All Things Related
Hail at the Brooklyn Museum when consultant for TIPI exhibit, 2011.
In 1955 the Haffenreffer Museum of Anthropology transformed from a private collection with few viewers to a university museum with a diversified audience and a profound commitment to the indigenous peoples, world-wide, whose artifacts the museum held. Douglas Anderson embedded this philosophy into our first mission statement, writing that we have a responsibility to the communities from whom our collections have come. Continue reading
Field team of the Archaeological Project of the Kaq’chik’el Area in Tecpan, Guatemala (2011). From right to left: Juan Pablo Herrera, Marlen Garnica, Alfred Bartlett, and Eugenia Robinson.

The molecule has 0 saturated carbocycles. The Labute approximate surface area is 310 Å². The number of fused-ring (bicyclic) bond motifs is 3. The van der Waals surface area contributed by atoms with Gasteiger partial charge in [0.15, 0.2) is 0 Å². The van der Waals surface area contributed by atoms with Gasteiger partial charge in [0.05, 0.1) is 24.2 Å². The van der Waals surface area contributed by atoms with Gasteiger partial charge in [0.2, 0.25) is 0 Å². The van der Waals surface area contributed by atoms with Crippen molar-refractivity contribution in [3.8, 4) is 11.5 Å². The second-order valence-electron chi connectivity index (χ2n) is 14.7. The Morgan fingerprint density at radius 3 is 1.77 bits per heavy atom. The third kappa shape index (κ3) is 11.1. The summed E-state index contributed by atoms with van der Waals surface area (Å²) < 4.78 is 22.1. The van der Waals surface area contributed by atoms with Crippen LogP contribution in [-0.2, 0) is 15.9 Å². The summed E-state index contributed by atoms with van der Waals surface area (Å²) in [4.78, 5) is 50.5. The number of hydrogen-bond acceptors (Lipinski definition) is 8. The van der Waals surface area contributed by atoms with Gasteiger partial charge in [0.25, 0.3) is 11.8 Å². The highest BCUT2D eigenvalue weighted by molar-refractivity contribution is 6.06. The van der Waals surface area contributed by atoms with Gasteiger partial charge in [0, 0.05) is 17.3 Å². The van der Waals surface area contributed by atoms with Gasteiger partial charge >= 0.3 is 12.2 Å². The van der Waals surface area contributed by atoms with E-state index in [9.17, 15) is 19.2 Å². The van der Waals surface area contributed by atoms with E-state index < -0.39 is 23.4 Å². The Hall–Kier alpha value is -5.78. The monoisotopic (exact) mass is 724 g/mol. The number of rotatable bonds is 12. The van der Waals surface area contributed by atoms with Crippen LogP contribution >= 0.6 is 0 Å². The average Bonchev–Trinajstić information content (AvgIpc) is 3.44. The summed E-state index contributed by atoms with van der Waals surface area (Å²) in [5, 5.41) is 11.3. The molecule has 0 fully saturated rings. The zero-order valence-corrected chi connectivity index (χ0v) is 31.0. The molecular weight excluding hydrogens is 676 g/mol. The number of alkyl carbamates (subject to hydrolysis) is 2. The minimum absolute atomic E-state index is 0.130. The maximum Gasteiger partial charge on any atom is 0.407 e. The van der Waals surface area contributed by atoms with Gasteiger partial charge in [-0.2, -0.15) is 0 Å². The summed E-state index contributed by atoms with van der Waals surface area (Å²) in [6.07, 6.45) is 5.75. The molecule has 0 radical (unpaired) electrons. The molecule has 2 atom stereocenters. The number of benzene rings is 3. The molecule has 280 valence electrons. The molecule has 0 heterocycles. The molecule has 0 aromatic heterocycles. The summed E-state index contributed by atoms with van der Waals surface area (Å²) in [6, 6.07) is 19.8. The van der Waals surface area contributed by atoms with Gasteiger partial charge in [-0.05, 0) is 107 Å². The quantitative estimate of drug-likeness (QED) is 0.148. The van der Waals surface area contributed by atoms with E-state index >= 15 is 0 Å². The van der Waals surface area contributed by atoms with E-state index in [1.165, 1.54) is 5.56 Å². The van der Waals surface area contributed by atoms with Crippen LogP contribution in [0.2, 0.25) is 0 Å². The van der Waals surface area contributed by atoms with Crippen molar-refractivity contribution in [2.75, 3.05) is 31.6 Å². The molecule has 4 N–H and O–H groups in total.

The Haffenreffer Museum was seminal to my development as a professional, academic archaeologist. During my completion of an independent major at Brown in astronomy (with Dr. Charles Smiley), anthropology and art, I met Douglas Anderson. One of my interests was Maya astronomy and iconography, but exposure in my archaeology classes to technical drawings of stone artifacts led me to ask Doug if I could try drawing some objects. He was delighted to show me arctic projectile points stored at the Haffenreffer and shared with me how to observe and represent lithic technology with line drawings. After finishing my degree, I continued to work at the Haffenreffer with its director, Jane Dwyer, and helped with the Cashinahua project by illustrating and designing the book The Cashinahua of Eastern Peru. During this work I had an opportunity to actually handle weavings, baskets, feather headdresses and even an armadillo tail trumpet from the rainforest. Bets Giddings and the staff at the Haffenreffer introduced me to their outreach programs for children at the museum. Working at the Haffenreffer, I learned about the anthropological perspective and material culture and I knew I wanted to pursue a career working in anthropology. Jane guided me to focus on Mesoamerican archaeology, the best fit for my interests.